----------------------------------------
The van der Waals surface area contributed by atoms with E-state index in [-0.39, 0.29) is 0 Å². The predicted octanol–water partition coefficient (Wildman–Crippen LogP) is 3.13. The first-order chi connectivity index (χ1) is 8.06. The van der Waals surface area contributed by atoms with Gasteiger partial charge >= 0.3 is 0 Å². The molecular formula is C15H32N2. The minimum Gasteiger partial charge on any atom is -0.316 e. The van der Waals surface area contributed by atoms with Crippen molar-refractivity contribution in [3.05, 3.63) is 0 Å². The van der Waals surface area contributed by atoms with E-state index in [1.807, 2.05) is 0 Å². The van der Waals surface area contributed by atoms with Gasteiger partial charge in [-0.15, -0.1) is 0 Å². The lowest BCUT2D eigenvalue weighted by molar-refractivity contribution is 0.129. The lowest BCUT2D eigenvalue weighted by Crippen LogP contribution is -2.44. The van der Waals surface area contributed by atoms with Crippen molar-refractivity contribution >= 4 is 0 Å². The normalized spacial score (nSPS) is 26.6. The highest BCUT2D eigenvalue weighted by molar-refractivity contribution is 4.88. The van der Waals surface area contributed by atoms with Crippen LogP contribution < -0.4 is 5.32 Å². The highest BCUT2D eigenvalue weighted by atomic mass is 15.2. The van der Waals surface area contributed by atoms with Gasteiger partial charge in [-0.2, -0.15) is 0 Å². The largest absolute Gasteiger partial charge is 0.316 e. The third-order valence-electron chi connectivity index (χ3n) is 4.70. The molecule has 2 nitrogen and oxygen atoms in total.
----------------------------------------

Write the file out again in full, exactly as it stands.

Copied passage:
The van der Waals surface area contributed by atoms with E-state index in [-0.39, 0.29) is 0 Å². The predicted octanol–water partition coefficient (Wildman–Crippen LogP) is 3.13. The first-order chi connectivity index (χ1) is 8.06. The van der Waals surface area contributed by atoms with Gasteiger partial charge >= 0.3 is 0 Å². The molecular formula is C15H32N2. The minimum Gasteiger partial charge on any atom is -0.316 e. The van der Waals surface area contributed by atoms with Crippen molar-refractivity contribution in [3.05, 3.63) is 0 Å². The van der Waals surface area contributed by atoms with E-state index in [1.807, 2.05) is 0 Å². The van der Waals surface area contributed by atoms with Gasteiger partial charge in [-0.15, -0.1) is 0 Å². The lowest BCUT2D eigenvalue weighted by molar-refractivity contribution is 0.129. The lowest BCUT2D eigenvalue weighted by Crippen LogP contribution is -2.44. The van der Waals surface area contributed by atoms with Crippen molar-refractivity contribution >= 4 is 0 Å². The normalized spacial score (nSPS) is 26.6. The highest BCUT2D eigenvalue weighted by molar-refractivity contribution is 4.88. The van der Waals surface area contributed by atoms with Crippen LogP contribution < -0.4 is 5.32 Å². The highest BCUT2D eigenvalue weighted by atomic mass is 15.2. The van der Waals surface area contributed by atoms with Gasteiger partial charge in [-0.2, -0.15) is 0 Å². The largest absolute Gasteiger partial charge is 0.316 e. The third-order valence-electron chi connectivity index (χ3n) is 4.70. The molecule has 2 nitrogen and oxygen atoms in total.